"It was," Cara assured her "and it has been for sometime, but people no longer remember the tragedy, so no longer see the house." She returned her attention to Mr Morphus. "Such a vain man, so rich not only in monetary terms but also spiritually with a fine wife and nine blessed children and so many servants…but when tragedy came he alone escaped and rescued the few items that remained in the ruins."

"All his family and servants died," Thomasine looked to the madman wandering on the beach and felt pangs of sorrow for him "life can be so cruel." She muttered. Bea joined in the conversation.

"But so can humans, it was his penny-pinching over substandard materials and bullying hatred for the workers that led to the poor standard of work in the house."
"And his choice to watch from the shore as the building blew, a ball of flame so violent the screams of the dying barely escaped, "Cara added "such was the hatred for him it was two weeks before anyone would dare venture up here. They believed that he had simply returned to London with his retinue, he always bought everything with him from London and had very little to do with the people nearby."

"Sounds familiar." Thomasine muttered.

"But the sons and daughters of locals who were employed here were eventually missed but all they found was ruins of building and man." Cara pointed to a series of graves now illuminated by the moonlight. "They buried their own dead then left him to his own devices, he barely noticed, instead he continued to rearrange his so precious furniture…and so here he remains."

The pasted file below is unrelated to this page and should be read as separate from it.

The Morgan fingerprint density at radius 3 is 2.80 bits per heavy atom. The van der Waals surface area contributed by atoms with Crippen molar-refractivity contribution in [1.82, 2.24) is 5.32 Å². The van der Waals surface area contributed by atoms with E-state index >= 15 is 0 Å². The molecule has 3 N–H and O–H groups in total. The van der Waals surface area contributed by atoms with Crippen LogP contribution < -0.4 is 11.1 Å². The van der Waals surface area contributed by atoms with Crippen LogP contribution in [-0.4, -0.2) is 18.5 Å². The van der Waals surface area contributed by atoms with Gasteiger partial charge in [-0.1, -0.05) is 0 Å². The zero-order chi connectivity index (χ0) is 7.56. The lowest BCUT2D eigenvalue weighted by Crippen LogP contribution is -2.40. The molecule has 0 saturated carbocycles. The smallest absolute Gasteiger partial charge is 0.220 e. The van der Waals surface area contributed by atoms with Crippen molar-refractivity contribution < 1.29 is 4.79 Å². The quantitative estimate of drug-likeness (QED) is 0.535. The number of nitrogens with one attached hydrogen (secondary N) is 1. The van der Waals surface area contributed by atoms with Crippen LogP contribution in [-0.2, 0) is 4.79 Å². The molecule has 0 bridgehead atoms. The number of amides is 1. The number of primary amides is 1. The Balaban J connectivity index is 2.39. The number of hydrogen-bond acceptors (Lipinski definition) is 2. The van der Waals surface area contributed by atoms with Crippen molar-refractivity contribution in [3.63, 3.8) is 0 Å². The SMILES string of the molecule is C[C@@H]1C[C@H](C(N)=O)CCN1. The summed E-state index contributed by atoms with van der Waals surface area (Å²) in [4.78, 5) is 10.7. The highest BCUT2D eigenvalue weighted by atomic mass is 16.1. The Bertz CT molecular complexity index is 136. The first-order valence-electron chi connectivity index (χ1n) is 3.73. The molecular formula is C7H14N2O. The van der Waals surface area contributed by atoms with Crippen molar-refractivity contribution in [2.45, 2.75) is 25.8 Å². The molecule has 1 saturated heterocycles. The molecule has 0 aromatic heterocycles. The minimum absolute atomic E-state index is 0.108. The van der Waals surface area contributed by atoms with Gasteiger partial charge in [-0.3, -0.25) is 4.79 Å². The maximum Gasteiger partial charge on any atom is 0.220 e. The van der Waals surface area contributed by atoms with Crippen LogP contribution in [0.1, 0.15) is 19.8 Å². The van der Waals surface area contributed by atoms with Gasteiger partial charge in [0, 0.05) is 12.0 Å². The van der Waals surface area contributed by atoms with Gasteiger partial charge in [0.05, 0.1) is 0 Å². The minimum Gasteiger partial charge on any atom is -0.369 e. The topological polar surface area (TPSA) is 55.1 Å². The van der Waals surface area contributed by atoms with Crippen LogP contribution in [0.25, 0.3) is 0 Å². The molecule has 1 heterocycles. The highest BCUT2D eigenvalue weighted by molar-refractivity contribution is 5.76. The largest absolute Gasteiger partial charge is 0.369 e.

They all fell silent for a moment and watched as he moved about his furniture, each lost in their own thoughts. Thomasine's mind was in turmoil. At first she had felt such sorrow for him, but now she thought that this may have been misplaced. Why where they showing her this place? Bea cleared her throat audibly and she to Cara as Mr Morphus was beginning to remove his clothing and heading for a large safe which had been placed on its back and filled with seawater like a bath; quickly they returned to the car.

"So what do you think?" Cara asked Thomasine.
"I'm not sure," she replied "why is he still here, I mean how can he still be after so much time has passed?"

"Why, you mean, does he still exist here and no one notices?" Thomasine nodded and stopped walking; Cara turned to her. "I do not think I ever believed in god or heaven and hell, in anything really apart from the reality of death; but even in this there are exceptions."

"Vampyre's, like yourself you mean?" Cara nodded.

"But apart from the few of us who can never die, there are thousands of these little bubbles of the past interacting with the present."Thomasine just considered this for a moment, but it still did not explain why he continued to exist. "When I first saw his madness and you told me his tale of loss I felt great sadness for him, but then when you say he caused his own downfall and so much pain for those about him…I felt that like, maybe he deserves everything he gets."

"And you think that being judgemental makes you a bad person?" Cara asked watching her closely.

"Does it? Is it for me to judge?" Cara shrugged and placed her arm through Thomasine's

"We all do, but it is important to remember that although we are privileged to see the past, we cannot change it; though we might have had a part to play in it." She paused for a moment. "Maybe he does not really exist here at all, maybe he and the others that are like him are just memories kept alive by the few of us who see."

"Like ghosts?" Thomasine wondered.

"Some might say." Cara replied.'